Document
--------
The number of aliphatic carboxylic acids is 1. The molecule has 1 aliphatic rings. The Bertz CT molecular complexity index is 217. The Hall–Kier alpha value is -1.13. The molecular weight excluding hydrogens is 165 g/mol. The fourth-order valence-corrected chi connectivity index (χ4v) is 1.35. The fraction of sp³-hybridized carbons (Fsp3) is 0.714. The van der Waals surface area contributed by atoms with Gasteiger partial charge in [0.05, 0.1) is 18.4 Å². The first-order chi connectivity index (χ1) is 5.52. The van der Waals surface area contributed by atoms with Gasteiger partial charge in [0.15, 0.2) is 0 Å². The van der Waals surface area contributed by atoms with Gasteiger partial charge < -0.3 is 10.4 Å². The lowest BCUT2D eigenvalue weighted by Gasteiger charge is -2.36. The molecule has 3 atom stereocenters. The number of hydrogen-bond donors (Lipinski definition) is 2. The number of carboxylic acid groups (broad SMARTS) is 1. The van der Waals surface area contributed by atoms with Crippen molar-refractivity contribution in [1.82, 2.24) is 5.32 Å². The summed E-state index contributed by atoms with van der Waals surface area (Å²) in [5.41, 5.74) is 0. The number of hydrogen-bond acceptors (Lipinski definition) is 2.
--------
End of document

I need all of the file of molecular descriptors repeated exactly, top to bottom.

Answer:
The number of aliphatic carboxylic acids is 1. The molecule has 1 aliphatic rings. The Bertz CT molecular complexity index is 217. The Hall–Kier alpha value is -1.13. The molecular weight excluding hydrogens is 165 g/mol. The fourth-order valence-corrected chi connectivity index (χ4v) is 1.35. The fraction of sp³-hybridized carbons (Fsp3) is 0.714. The van der Waals surface area contributed by atoms with Gasteiger partial charge in [0.05, 0.1) is 18.4 Å². The first-order chi connectivity index (χ1) is 5.52. The van der Waals surface area contributed by atoms with Gasteiger partial charge in [0.15, 0.2) is 0 Å². The van der Waals surface area contributed by atoms with Gasteiger partial charge < -0.3 is 10.4 Å². The lowest BCUT2D eigenvalue weighted by Gasteiger charge is -2.36. The molecule has 3 atom stereocenters. The number of hydrogen-bond donors (Lipinski definition) is 2. The number of carboxylic acid groups (broad SMARTS) is 1. The van der Waals surface area contributed by atoms with Crippen molar-refractivity contribution in [1.82, 2.24) is 5.32 Å². The summed E-state index contributed by atoms with van der Waals surface area (Å²) in [5.41, 5.74) is 0. The number of hydrogen-bond acceptors (Lipinski definition) is 2.